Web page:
Three years ago, scientists used an Earth-sized telescope to produce the first-ever image of a black hole. Now they’ve done it again – this time, closer to home, and from a very different invisible juggernaut.
The Event Horizon Telescope (EHT) has now produced images of two supermassive black holes: the one at the center of a galaxy called M87 and the one at the center of our own galaxy, the Milky Way. In the process, the hundreds of scientists involved in the effort got their first glimpses of two objects with surprisingly little in common.
“The two images look very similar to us when we look at them in the sky,” said Feryal Özel, an astrophysicist at the University of Arizona and a member of the scientific council of the EHT, during a press conference held on Thursday. by the National Science Foundation. (May 12) to unveil the new image of Sagittarius A* in the Milky Way. “But the two black holes couldn’t have been more different from each other in virtually every way.”
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In particular, the two black holes differ in the difficulty of imaging matter moving around its boundary, or event horizon. (This material, which glows when consumed, is what illuminates the fuzzy rings that the EHT has worked to produce, since black holes themselves emit no light.)
Noticeably, the EHT attacked the less difficult target first. This is the monster that hides in M87, also known as M87*. This black hole is farther from Earth, of course, but it’s also much larger, and matter is moving around its event horizon at a more leisurely rate.
“Matter swirls around M87* for several days,” Vincent Fish, an astrophysicist at the Massachusetts Institute of Technology’s Haystack Observatory and EHT science board member, said at the press conference. “He stays still for his photograph.”
The Milky Way’s supermassive black hole, dubbed Sagittarius A*, is less cooperative. “It only takes a few minutes for the material to move near the Sagittarius A* horizon because it’s much smaller,” Fish added. “It changes quickly, so we had to collect our data quickly.”
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And the Sagittarius A* challenge was evident when the scientists also analyzed the data collected by the EHT. Katie Bouman, a computer scientist at the California Institute of Technology and co-lead of the EHT Imaging Task Force, said at the press conference that when the independent imaging teams trained to analyze the M87* results compared their first takes on a picture, they were more or less the same.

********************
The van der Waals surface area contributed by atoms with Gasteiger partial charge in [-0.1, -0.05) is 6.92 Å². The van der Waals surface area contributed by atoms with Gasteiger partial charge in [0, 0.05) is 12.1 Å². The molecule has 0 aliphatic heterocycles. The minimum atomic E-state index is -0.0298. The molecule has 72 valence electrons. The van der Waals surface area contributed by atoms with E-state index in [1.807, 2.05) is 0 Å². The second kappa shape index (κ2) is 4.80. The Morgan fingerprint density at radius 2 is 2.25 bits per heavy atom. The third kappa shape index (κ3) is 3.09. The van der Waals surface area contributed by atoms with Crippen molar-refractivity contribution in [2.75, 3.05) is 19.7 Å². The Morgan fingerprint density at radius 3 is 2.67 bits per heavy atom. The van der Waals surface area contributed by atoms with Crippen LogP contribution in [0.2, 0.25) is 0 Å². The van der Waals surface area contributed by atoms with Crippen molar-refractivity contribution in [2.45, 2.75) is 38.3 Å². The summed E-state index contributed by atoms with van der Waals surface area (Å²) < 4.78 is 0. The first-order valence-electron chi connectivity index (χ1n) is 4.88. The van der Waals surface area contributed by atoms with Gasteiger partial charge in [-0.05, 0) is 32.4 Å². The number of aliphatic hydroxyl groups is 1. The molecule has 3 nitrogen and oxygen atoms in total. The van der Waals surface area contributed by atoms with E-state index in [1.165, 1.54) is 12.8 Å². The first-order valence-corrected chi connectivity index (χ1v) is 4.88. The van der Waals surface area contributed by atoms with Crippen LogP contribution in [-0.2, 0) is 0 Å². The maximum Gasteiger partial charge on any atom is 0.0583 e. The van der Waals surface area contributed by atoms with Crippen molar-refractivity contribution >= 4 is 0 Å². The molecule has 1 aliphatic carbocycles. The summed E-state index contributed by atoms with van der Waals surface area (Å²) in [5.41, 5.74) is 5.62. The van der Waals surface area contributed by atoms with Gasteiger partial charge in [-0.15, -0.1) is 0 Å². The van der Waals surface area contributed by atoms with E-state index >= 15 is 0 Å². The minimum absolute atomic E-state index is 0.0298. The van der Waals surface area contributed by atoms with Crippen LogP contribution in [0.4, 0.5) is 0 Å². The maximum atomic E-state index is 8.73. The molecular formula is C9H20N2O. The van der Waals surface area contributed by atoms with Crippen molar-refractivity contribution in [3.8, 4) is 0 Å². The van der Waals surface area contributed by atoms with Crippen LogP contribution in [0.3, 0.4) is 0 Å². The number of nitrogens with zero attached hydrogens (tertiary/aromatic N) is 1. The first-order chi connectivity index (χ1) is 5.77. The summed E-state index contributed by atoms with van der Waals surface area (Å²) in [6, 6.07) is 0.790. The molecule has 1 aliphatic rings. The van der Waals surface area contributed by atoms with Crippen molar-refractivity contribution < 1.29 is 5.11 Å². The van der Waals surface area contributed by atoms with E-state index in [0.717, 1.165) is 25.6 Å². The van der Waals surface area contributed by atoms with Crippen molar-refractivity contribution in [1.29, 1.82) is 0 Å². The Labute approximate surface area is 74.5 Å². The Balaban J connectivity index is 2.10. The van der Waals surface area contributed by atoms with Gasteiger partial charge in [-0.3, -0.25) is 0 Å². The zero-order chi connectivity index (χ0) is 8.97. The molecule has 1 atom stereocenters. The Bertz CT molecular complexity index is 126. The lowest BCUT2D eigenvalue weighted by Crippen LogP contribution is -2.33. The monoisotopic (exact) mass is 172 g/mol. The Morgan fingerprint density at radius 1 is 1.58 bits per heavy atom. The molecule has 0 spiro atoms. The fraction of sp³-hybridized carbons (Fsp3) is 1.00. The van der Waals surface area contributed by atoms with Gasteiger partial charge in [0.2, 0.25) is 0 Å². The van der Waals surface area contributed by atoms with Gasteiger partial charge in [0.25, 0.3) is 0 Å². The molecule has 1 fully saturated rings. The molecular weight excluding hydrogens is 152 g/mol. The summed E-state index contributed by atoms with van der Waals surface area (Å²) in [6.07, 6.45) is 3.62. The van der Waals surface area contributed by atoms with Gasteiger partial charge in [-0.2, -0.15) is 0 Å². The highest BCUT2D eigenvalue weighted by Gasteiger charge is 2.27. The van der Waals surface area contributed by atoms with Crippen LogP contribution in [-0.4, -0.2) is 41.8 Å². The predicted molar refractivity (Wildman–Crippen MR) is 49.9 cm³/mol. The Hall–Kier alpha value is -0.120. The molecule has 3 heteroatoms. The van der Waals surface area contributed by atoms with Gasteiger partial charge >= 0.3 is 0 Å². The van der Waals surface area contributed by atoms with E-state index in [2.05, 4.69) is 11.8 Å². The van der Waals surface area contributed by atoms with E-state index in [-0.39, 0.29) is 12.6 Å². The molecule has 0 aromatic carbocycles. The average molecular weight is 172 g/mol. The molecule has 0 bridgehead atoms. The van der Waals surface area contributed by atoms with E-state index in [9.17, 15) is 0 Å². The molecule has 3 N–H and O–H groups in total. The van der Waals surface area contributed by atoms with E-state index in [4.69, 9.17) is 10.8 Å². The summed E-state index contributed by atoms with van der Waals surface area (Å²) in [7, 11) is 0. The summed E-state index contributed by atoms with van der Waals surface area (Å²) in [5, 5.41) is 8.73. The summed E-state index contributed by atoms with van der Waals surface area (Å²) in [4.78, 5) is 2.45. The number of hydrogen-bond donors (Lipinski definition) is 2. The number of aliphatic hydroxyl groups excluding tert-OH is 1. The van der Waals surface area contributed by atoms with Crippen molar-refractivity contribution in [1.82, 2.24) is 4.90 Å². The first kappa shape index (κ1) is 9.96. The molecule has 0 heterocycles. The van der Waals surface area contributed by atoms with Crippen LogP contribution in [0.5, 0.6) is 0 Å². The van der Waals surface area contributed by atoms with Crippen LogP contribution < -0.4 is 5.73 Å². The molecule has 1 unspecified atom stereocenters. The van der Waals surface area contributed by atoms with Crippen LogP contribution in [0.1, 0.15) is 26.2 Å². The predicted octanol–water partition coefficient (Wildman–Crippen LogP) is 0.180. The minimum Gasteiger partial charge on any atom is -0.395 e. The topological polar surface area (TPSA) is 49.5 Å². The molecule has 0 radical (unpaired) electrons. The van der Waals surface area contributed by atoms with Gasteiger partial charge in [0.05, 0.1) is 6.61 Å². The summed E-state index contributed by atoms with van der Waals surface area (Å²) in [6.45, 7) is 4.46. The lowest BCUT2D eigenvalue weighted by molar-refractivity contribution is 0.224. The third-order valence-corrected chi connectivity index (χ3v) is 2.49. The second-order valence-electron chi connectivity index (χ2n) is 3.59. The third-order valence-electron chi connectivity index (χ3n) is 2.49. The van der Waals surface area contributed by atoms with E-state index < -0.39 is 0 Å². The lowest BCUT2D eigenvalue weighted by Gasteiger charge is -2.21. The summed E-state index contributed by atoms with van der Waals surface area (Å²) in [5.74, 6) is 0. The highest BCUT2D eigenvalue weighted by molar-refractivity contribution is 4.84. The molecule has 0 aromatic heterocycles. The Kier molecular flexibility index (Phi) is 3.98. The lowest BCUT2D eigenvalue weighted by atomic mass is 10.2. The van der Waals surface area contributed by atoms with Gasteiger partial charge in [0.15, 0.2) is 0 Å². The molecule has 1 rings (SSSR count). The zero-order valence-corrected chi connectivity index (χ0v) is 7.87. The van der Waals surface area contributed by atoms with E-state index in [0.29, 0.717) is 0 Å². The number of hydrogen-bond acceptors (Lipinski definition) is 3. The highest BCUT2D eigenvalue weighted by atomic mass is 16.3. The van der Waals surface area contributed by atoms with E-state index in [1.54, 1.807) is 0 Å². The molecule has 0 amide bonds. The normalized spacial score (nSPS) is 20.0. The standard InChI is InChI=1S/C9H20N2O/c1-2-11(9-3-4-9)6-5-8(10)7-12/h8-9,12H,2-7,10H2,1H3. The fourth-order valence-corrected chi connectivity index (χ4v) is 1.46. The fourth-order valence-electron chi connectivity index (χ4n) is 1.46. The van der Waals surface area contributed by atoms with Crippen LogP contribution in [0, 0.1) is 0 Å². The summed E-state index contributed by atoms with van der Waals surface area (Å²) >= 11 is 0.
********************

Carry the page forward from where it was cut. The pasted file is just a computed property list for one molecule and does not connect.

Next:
This is not the case for the second black hole. “The Sagittarius A* imagery was a bit more complicated story than the M87* imagery,” Bouman said. This time, the imaging groups were reluctant to produce an initial image because there was much less consensus among team members.
Although the material surrounding Sagittarius A* is moving around the event horizon at an inconvenient speed, our supermassive black hole nonetheless offers a much more docile environment near its surface than M87*. The turbulence in this region is determined by the black hole’s appetite, which varies despite the popular conception that all black holes gorge themselves on the suction of a cosmic vacuum cleaner.
“If Sagittarius A* were a person, it would consume a single grain of rice every million years,” said Michael Johnson, an astrophysicist at the Harvard/Smithsonian Center for Astrophysics and member of the EHT science board, during the the press conference. “Only a trickle of matter actually makes it to the black hole.”
Growing at this slow pace, Sagittarius A* is quite a picky eater. “Because of this, its environment is relatively mild,” Özel said. “When we say that, of course, the temperatures and magnetic field strengths are still quite high, and the movement of gas around it is still turbulent.”
But while Sagittarius A* was the hardest target for EHT scientists to study, it was also a significant challenge to overcome, the scientists said. “Sagittarius A* gives us a glimpse into the much more standard state of black holes: silent and at rest,” Johnson said. “M87 was exciting because it was extraordinary. Sagittarius A* is exciting because it’s common.”
Yet despite all the differences, at a glance, the new portrait of Sagittarius A* could even be mistaken for the iconic image released in 2019.
“When we look at the core of each black hole, we find a bright ring surrounding the shadow of the black hole,” Özel said. “These two images resemble each other because they are the consequence of the fundamental forces of gravity.”
It’s physics, although it’s always tempting to play around with similarity. “Spacetime, the fabric of the universe, wraps around black holes in exactly the same way, regardless of their mass or whatever surrounds them,” Özel said. “It seems that black holes like donuts.”